Biopsy was carried out under 2% xylocaine injection without vasoconstrictor, by means of a puncher the size of the lesion (4-5mm). Two samples were taken; one with the lesion and one with the healthy adjacent area, the former was placed in a flask with 10% formaldehyde and sent to histopathological exam. The second sample was placed on gauze soaked in saline solution and immediately referred to the Skin Immunology Division of the Department of Dermatology for direct immunofluorescence.
Inclusion and Exclusion Criteria
In the study we included all those patients who reported at least on episode of aphtha (s) per month for a minimum period of one year, as well as those who signed the informed consent form agreeing with the procedures employed.
We excluded those patients who had alterations in the serum exam or those whom in the histopathology and direct immunofluorescence study had alterations that characterize other diseases. These patients were referred to specific treatment of the alterations found.
In order to obtain DNA, we collected 10ml of total peripheral blood in an EDTA 25mM flask. DNA extractions were carried out by the Hexadecyltrimethylammonium Bromide/dodecyltrimethylammonium Bromide (DTAB/CTAB) test and HLA class I and II types by chain polymerization - specific oligonucleotide sequence (PCR-SSO). The analysis was carried out in the Heart Institute of the University of São Paulo Medical School Hospital (Incor - FMUSP).
Blood collection, DNA extraction and HLA typing of both classes from the control group had already been carried out in this same lab.
In order to check whether or not there was any association between HLA antigens and their subgroups and RAS disease, we used the Chi-Squared test, and a given association was considered statistically significant when the test's description level (p) were lower than 0.05 (or 5%). In order to estimate the power of the associations found, we calculated the relative risks (RR) and their respective confidence intervals of 95% (CI 95%).
The data was analyzed using the Statistical Package for Social Sciences (SPSS® for Windows 10.0; SPSS Inc, Chicago, Illinois, USA) software.
Of the 58 initial patients, 27 were taken off the study for numerous reasons. Of the remaining 31 patients, 17 (54.84%) were women, 14 (45.16%) were men. Age varied between 7 and 70 years, reaching an average of 36.14 years and standard deviation of 15.33 (Table 1).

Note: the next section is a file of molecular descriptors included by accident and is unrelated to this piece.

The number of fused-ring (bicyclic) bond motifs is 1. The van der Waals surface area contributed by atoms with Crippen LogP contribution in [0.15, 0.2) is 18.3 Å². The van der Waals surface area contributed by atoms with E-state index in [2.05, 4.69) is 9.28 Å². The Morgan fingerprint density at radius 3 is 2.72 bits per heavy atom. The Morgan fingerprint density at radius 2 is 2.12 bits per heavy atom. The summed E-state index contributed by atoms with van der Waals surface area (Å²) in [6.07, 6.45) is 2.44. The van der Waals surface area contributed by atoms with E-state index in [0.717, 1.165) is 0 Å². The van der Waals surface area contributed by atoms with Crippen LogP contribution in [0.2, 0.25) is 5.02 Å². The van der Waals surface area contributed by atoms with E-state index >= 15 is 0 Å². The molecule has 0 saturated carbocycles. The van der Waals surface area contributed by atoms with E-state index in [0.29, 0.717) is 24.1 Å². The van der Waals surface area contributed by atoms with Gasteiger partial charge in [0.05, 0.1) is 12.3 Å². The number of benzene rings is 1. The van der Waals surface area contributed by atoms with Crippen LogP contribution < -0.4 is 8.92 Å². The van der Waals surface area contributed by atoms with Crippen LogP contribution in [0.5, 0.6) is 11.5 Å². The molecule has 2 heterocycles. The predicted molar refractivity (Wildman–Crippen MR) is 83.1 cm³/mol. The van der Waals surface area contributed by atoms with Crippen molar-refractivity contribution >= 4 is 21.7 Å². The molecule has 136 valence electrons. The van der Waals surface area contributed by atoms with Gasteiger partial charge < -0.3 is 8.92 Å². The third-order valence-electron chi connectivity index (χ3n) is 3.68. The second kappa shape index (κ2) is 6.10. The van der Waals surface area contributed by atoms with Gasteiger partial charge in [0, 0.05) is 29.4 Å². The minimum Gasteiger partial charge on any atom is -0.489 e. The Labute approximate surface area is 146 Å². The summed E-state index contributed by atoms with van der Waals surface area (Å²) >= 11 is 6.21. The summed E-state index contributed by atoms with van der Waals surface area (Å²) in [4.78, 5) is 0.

As to the types of aphthas the study patients had, there was a predominance of the minor type (67.74%). Please notice the absence of patients with herpetiform aphthas (Table 1).
Regarding the frequency type of Class I an II HLA antigens in the study group, Table 2 shows the frequency of each patient.
Table 3 shows the prevalences of HLA Class I antigen in which there was a statistically significant difference between the study group (without considering the type of aphtha) and the control group. The relative risk (RR) of patients with RAS who had HLA frequencies of A33, B35 and B81 was of 3.48 (CI95% 1.38 - 8.8; p = 0.016); 3.48 (CI95% 1.69 - 7.16; p < 0.001) and 8.22 (CI95% 1.67 - 40.41; p = 0.036), respectively, times the control group.
Class II HLA frequencies of the study group which had greater index were Dr7, present in 10 patients (16.13%), Dr11 and Dr 17, the latter two were present in eight patients (12.90%). When compared to the control group, there was no statistically significant difference.
When RAS patients were broken down according to the type of aphtha, the prevalence of HLA A33 and B35 frequencies in the group with aphtha minor remained higher than those from the control group, in a statistically significant way, with RR of 3.27 (1.1 - 9.4; p = 0.047) and 4.73 (CI95% 2.0 - 11.1; p < 0.001), in relation to the control group, respectively, according to Table 4. Because of the reduction in the number of patients after the subdivision was made, the differences in HLA B81 frequency prevalences between both groups of aphtha and control patients, and HLA A33 and B35 between the aphtha major and control groups have a greater likelihood (5%) of being by chance and, therefore, not statistically significant (p > 0.05).
Recurrent aphthoid stomatitis is a common disease in the oral cavity and its etiology is still undefined20,3,7. It may be associated with local and systemic factors, its origin is immunological, microbiological and genetic21,22.
According to Jurge et al.4, the incidence of RAS is more common in the second decade of life, between 20 and 30 years of age. In our study, the incidence was also higher in this same age range, with a total of eight patients (25.80%). Values very near this one, seven (22.5%), were obtained in the two following age ranges (30 to 40 years and 40 to 50 years).
Females had the higher RAS prevalence, 54.84%, when compared to males, 45.16%. These data are in agreement with the findings by Axéll and Henricsson23, but are also in conflict with those found by Miller et al.9, in which males had a higher prevalence.